Conditions of detention and "other cruel, inhuman or degrading treatments"
- The importance of ensuring correct conditions of detention is recognized through the creation of international standards
- However, basic conditions are not fulfilled, even in western countries: the case of France
- Action and results of international mechanisms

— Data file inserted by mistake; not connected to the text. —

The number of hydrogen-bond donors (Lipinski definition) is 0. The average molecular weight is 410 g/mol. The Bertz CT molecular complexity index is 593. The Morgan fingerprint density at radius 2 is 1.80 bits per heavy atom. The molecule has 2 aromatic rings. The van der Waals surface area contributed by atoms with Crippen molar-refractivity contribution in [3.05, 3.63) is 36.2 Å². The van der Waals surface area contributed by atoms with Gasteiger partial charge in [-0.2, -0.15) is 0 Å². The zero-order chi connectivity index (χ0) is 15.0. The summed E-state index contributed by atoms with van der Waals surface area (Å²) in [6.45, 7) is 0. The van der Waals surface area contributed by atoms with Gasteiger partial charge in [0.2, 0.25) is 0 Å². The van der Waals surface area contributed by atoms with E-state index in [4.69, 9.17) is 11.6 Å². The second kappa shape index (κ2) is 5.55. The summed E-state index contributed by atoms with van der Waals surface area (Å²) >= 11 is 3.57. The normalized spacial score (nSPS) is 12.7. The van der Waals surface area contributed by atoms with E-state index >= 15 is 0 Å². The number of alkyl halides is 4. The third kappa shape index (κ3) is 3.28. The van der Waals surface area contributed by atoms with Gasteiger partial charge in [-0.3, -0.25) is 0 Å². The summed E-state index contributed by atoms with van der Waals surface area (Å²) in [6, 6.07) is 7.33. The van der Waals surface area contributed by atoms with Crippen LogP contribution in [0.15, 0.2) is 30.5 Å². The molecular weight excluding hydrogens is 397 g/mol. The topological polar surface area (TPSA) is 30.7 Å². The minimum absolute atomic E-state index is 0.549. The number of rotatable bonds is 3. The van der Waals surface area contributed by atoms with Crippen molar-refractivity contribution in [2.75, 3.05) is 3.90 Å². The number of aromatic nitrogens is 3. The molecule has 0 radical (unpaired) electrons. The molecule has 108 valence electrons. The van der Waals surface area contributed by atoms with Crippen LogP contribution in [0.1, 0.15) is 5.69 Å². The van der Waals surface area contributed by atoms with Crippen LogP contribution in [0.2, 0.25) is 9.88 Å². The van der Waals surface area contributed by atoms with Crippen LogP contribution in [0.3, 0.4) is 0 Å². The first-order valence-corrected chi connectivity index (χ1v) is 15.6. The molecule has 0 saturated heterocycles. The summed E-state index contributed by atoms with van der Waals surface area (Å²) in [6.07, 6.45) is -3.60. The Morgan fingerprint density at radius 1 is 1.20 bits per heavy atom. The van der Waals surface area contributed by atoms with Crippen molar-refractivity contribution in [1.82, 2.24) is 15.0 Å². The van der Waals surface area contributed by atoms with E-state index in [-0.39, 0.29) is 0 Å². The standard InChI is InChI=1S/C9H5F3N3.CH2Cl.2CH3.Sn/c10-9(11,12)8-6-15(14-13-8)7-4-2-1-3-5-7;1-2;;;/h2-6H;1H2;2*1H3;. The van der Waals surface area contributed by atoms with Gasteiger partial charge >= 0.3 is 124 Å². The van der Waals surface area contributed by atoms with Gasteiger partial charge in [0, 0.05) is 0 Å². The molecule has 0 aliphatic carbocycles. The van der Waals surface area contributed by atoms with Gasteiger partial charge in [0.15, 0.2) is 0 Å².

On March 6, 2006, Alain Grignard, the deputy head of the Brussels police anti-terrorism unit declared on his return from a visit to Guantanamo-Bay with Anne-Marie Lizin, chair of the Belgian Senate: "At the level of detention facilities, it is a model prison, where people are better treated than in Belgian prisons". According to Grignard, it is undeniable that holding people for many years in detention, without letting them know what will happen to them, constitutes in itself a "mental torture"; however, as far as infrastructures and basic rights to food, clothing and medical care are concerned, the situation of detainees in Guantanamo is better than that of Belgian prisoners. In this document, we examine how such a statement, drawing a parallel between satisfying "detention facilities" and the qualification of "model prison", has to be interpreted.